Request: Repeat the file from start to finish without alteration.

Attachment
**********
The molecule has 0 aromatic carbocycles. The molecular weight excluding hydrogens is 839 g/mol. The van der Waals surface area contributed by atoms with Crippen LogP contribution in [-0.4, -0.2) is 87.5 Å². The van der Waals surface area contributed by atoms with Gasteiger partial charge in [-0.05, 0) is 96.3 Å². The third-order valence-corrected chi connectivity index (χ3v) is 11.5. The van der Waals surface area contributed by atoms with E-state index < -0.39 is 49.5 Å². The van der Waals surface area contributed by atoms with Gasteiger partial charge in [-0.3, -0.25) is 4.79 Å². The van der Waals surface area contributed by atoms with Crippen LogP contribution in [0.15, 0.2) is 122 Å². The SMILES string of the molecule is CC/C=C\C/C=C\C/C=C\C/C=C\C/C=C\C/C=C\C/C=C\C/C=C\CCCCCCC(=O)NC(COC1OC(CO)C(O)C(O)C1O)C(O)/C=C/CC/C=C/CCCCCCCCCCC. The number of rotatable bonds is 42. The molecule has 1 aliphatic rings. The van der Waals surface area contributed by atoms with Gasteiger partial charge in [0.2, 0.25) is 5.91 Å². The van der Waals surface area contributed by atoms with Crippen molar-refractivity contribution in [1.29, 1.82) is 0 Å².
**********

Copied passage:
The molecule has 0 aromatic carbocycles. The molecular weight excluding hydrogens is 839 g/mol. The van der Waals surface area contributed by atoms with Crippen LogP contribution in [-0.4, -0.2) is 87.5 Å². The van der Waals surface area contributed by atoms with Gasteiger partial charge in [-0.05, 0) is 96.3 Å². The third-order valence-corrected chi connectivity index (χ3v) is 11.5. The van der Waals surface area contributed by atoms with E-state index < -0.39 is 49.5 Å². The van der Waals surface area contributed by atoms with Gasteiger partial charge in [-0.3, -0.25) is 4.79 Å². The van der Waals surface area contributed by atoms with Crippen LogP contribution in [0.15, 0.2) is 122 Å². The SMILES string of the molecule is CC/C=C\C/C=C\C/C=C\C/C=C\C/C=C\C/C=C\C/C=C\C/C=C\CCCCCCC(=O)NC(COC1OC(CO)C(O)C(O)C1O)C(O)/C=C/CC/C=C/CCCCCCCCCCC. The number of rotatable bonds is 42. The molecule has 1 aliphatic rings. The van der Waals surface area contributed by atoms with Gasteiger partial charge in [0.2, 0.25) is 5.91 Å². The van der Waals surface area contributed by atoms with Crippen molar-refractivity contribution in [1.29, 1.82) is 0 Å².